Binney's Theological Compend

By Amos Binney and Daniel Steele



          WHEN God had made man he said, "it is not good that he should be alone," and, accordingly, he made a "help meet" for him; that is, man's counterpart, one exactly adapted to him both in body and mind; not a separate being, but made out of a part of man himself; so that, when presented to him, he saw the person to be a second self, having the same nature, the same physical powers, mental faculties, and inalienable rights. Gen. 2:7, 18, 21-24. Adam accordingly called his counterpart woman, she differing from man in sex only, not in nature or quality. Both bear in common the name Adam, or man. Gen. 1:26-27; 5:2.

          We find in this arrangement the cause and origin of marriage: 1. God pronounced the state of celibacy not a good one. Gen. 2:18. (156. Is marriage a divine institution? What was its cause and origin?) 2. He made the woman out of the man, that man might ever consider and treat her as a part of himself. Gen. 2:23-24; Eph. 5:28-29, 33. 3. Marriage is therefore pronounced a good thing, Prov. 18:22; and honorable in all. Heb. 13:4.

          To teach and practice otherwise is to give heed to seducing spirits, and the doctrine of devils. I Tim. 4:1-3. There may be, with some, good reasons for abstaining from marriage; these are exceptions to the general rule. Matt. 19:1-12; I Cor. 7:2,7-9, 28.

          God has not prohibited the intermarriage of any of the human family on account of race, rank, or complexion; but, on the contrary, he has signally denounced all prejudice against the practice. Num. 12; Deut. 24:9. Christianity places all on a level. Col. 3:11.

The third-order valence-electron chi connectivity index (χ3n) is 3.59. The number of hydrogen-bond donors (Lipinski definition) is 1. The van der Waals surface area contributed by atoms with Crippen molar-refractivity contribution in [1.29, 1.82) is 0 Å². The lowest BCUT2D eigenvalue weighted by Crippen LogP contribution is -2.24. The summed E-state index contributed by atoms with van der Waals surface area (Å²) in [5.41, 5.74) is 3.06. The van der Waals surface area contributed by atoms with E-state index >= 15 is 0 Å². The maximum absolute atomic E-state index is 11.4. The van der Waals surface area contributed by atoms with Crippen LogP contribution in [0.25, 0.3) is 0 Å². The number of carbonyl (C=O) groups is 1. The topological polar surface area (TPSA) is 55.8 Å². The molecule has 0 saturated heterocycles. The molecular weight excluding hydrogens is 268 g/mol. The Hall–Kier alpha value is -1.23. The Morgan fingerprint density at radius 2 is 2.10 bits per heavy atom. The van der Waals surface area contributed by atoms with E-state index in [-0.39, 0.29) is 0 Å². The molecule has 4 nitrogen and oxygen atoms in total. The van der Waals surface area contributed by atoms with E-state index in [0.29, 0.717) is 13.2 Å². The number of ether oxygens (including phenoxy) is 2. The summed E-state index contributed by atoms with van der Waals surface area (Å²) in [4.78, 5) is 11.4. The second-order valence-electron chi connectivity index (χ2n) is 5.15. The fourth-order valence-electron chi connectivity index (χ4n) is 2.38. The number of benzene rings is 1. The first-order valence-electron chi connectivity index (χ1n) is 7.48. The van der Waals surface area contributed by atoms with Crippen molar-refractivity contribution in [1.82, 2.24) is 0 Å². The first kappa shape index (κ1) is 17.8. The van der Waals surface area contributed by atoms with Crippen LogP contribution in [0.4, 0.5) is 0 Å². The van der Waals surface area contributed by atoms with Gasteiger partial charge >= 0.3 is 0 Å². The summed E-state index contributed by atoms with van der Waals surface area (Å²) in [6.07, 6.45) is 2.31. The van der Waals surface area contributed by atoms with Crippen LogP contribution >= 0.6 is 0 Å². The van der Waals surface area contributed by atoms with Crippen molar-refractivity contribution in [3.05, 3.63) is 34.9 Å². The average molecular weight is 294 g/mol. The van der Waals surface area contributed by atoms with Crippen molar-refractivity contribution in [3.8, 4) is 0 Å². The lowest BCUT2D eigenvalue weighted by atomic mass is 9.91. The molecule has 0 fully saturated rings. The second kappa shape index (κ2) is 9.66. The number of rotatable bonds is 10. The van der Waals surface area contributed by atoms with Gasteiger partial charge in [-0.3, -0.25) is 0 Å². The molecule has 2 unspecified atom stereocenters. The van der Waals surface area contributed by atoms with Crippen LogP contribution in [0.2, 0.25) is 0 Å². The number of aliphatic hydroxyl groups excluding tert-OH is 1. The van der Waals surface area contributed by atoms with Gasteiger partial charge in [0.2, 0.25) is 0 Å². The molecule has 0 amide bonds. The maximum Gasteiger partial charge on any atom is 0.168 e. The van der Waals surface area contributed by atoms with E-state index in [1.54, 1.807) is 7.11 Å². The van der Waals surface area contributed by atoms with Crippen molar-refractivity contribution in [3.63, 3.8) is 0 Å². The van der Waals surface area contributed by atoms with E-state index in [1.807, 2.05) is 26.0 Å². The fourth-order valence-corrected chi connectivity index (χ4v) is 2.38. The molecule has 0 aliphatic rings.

The prohibition of the intermarriage of very near kindred in Lev. 18:6-18, grounded as it is on universal and permanent principles, was not repealed by Christ. All that is moral in the Levitical law is still in force. Luke 16:17. This prohibition is somewhat moral. (157. Is marriage therefore good and honorable? What is said of those who teach and practice otherwise? Are there any exceptions to the general rule? Is intermarriage, on account of race, etc., divinely prohibited? Is the intermarriage of near kindred forbidden?)

           Marriage is limited to one man and one woman, that is, at the same time, Matt. xix, 5; Eph. 5:31; I Tim. 3:2, 12; and polygamy, of course, is strictly forbidden, Deut. 17:17; I Kings 11: 1-4; as is divorce, except for one cause only, Matt. 5:32; 19:6-9; Rom. 7:2-3; yet separation without re-marriage, in certain extreme cases, is allowed. I Cor. 7:10-17; Prov. 21:19; Amos 3:3.